Addiction Policy Forum Blog

2 min read

A New Look At An Old Problem

By Mark Powell on August 6, 2019

 

Opioid misuse is deeply pervasive, even in an all-American place like Marshalltown, Iowa. It’s estimated 1 in 6 children live in a home with active addiction. “As a family doctor in the community for 20 years, I’m burying someone every week,” says Dr. Tim Swinton. “I’m seeing people struggle throughout their lives and then have kids who also struggle. And they use drugs to deal with the stress of it all.”

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CME Outfitters and Addiction Policy Forum Launch Free Continuing Education Course on Addiction Led By Addiction Experts

By Addiction Policy Forum on July 31, 2019

Addiction Psychiatrist Dr. Mark Gold and Addiction Policy Forum president Jessica Hulsey Nickel educate medical professionals on how to address addiction in their community

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3 min read

Risks of Opioid & Alcohol Use for Women Increase with Age

By Mark Gold, MD on June 6, 2019

Alcohol use is very prevalent among Americans - more than half of U.S. adults drank last month - and alcohol is the third leading cause of preventable death after tobacco and poor diet/physical inactivity.1,2 When coupled with prescription opioid use, drinking becomes especially dangerous.3 Women are at high-risk of experiencing these adverse health effects, which worsen with age. A recent study illuminates the repercussions of concurrent alcohol and prescription opioid use in older women.

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Getting Critically Needed Help - STAT!

By Mark Powell on February 12, 2019

 
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1 min read

Project ECHO

By Addiction Policy Forum on November 9, 2018

 

 

 Project ECHO (Extension for Community Healthcare Outcomes) is a knowledge-sharing company that connects practitioners in rural and underserved areas to specialist mentors. The program uses video conferencing to connect primary care providers in rural communities with specialists who mentored and worked with them to provide care for patients with HCV. Project ECHO’s model uses case-based learning and allows medical specialists to share their knowledge and expertise so that primary care providers can manage patients with complex chronic conditions, like substance use disorders, in their communities.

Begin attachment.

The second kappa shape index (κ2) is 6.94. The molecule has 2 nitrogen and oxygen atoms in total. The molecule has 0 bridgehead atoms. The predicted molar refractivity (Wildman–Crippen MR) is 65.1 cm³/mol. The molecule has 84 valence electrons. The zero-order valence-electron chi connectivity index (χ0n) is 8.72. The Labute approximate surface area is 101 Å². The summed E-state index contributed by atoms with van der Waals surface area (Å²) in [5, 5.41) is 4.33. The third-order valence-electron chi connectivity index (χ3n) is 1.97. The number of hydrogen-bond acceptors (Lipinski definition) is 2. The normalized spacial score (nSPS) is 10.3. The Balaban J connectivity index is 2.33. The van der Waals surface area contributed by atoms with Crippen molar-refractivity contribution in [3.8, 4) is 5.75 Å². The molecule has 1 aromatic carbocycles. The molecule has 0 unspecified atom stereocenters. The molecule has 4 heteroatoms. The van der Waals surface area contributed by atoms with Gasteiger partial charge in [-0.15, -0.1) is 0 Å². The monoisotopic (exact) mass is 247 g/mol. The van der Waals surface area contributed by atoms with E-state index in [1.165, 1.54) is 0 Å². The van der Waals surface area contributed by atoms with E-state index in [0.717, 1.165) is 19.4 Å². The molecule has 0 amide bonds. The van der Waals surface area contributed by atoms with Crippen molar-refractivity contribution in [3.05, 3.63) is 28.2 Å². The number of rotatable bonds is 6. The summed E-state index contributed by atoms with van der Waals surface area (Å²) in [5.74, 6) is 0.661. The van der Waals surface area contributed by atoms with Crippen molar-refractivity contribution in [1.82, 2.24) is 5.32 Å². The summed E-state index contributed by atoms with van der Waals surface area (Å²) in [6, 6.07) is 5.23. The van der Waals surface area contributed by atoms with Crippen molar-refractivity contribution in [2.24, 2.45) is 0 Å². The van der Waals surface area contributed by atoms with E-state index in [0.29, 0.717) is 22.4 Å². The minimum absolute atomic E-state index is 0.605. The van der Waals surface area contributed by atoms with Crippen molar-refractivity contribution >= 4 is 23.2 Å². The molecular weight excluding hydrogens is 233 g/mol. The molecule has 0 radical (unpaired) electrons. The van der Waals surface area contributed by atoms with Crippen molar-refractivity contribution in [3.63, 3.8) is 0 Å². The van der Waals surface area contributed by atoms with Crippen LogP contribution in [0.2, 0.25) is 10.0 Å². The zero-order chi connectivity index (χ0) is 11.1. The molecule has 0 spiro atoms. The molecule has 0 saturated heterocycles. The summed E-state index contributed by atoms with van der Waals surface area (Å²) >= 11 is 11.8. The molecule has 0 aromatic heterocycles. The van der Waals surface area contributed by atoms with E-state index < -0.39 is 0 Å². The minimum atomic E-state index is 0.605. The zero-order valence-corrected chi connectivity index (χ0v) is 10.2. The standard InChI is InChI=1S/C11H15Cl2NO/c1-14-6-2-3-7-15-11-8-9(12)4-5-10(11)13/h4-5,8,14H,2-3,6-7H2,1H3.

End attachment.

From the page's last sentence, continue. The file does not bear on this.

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Yale Emergency Department Treatment Initiation

By Addiction Policy Forum on September 25, 2018

Yale Emergency Department Treatment Initiation model engages a traditionally difficult to engage patient population in life-saving, evidence based treatment by meeting the patients where they are-- literally and figuratively. Patients suffering from severe substance use disorders often receive little to no medical care aside from through Emergency Departments. Rather than passing the treatment of opioid use disorders onto some other health care system, the Yale model allows immediate treatment access and initiation, followed by robust, ongoing care from a specialized provider. With a formalized pathway, patients can receive medication to prevent ongoing withdrawal and linkage to care without increasing their length of stay in an often busy ED.
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